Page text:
Owning a home near the place you work, especially in an urban setting, has much to recommend it -- for the employee, the employer and the city. So why don't more people choose that option?
One answer is cost.
The Hartford Homeownership Incentive Program, which provides ownership grants to eligible employees, aims to vault that hurdle. Now, a year after its inception, the program, known as HIP, is bearing fruit. Let's hope these early successes encourage more people to take advantage of the initiative.
HIP, started by the MetroHartford Alliance, has five partner institutions: Aetna, Connecticut Children's Medical Center, Hartford Hospital, St. Francis Hospital and Medical Center, and Trinity College. Each offers forgivable $10,000 grants to employees who agree to live in homes they've bought in Hartford for at least five years and stay with their employer for the same amount of time.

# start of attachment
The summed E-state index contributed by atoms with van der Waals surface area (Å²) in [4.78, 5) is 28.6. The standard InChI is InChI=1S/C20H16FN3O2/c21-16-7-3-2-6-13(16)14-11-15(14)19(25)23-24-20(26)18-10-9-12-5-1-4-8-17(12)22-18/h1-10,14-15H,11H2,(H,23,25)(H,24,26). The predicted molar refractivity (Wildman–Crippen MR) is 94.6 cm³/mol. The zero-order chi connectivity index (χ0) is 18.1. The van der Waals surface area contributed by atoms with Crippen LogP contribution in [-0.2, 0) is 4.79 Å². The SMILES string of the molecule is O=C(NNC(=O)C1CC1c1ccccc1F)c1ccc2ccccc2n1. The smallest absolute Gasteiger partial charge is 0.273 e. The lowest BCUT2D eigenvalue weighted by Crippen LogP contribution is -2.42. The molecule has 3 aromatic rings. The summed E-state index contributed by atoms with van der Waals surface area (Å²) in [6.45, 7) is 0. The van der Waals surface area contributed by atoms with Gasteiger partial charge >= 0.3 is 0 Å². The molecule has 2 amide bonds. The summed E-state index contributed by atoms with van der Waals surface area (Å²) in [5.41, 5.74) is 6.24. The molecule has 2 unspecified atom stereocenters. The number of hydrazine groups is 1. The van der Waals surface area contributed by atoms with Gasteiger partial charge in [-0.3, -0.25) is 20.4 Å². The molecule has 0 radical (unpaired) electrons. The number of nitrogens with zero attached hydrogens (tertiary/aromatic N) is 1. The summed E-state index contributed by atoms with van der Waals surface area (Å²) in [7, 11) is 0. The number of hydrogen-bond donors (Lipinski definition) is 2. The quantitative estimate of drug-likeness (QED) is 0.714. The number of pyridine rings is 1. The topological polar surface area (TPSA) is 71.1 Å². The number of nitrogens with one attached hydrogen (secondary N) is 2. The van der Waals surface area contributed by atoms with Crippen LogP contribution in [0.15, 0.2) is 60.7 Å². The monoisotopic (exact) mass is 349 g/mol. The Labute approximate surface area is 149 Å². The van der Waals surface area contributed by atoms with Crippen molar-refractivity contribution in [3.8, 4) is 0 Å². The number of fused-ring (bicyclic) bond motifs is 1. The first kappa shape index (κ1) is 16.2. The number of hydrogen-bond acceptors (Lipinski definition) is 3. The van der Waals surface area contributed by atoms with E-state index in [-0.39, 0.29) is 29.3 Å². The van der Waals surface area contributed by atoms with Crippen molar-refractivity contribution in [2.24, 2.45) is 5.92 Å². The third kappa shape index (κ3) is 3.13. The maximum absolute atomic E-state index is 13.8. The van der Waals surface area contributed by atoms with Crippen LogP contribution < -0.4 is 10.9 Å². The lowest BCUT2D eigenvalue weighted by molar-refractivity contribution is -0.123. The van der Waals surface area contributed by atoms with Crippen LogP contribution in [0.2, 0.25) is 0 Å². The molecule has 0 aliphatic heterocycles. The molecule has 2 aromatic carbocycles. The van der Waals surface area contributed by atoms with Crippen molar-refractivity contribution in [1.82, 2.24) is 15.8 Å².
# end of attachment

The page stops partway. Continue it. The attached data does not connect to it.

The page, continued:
The Northside Institutions Neighborhood Alliance and its counterpart, the Southside Institutions Neighborhood Alliance, administer HIP.
Two Hartford Hospital employees and one from Aetna recently have closed on properties in the city; a third deal is pending. These purchases don't constitute a tsunami of employee ownership -- but the trend is in the right direction.
There's so much to be gained when city workers own homes near their jobs: Commuting time is shorter, not to mention less polluting; neighborhood stability and pride are boosted; Hartford becomes more than a place for suburbanites to inhabit just during the working day; suburban sprawl is lessened.
Hartford is said to have one of the lowest rates of homeownership in the country, although the numbers are skewed because many states don't define "city" as narrowly as Connecticut does. Still, efforts such as this one ought to be encouraged.
"It's HIP to live in Hartford" is one of the ownership program's slogans. Some have taken the message and the generous incentive to heart. Good for them.
Reprinted with permission of the Hartford Courant.
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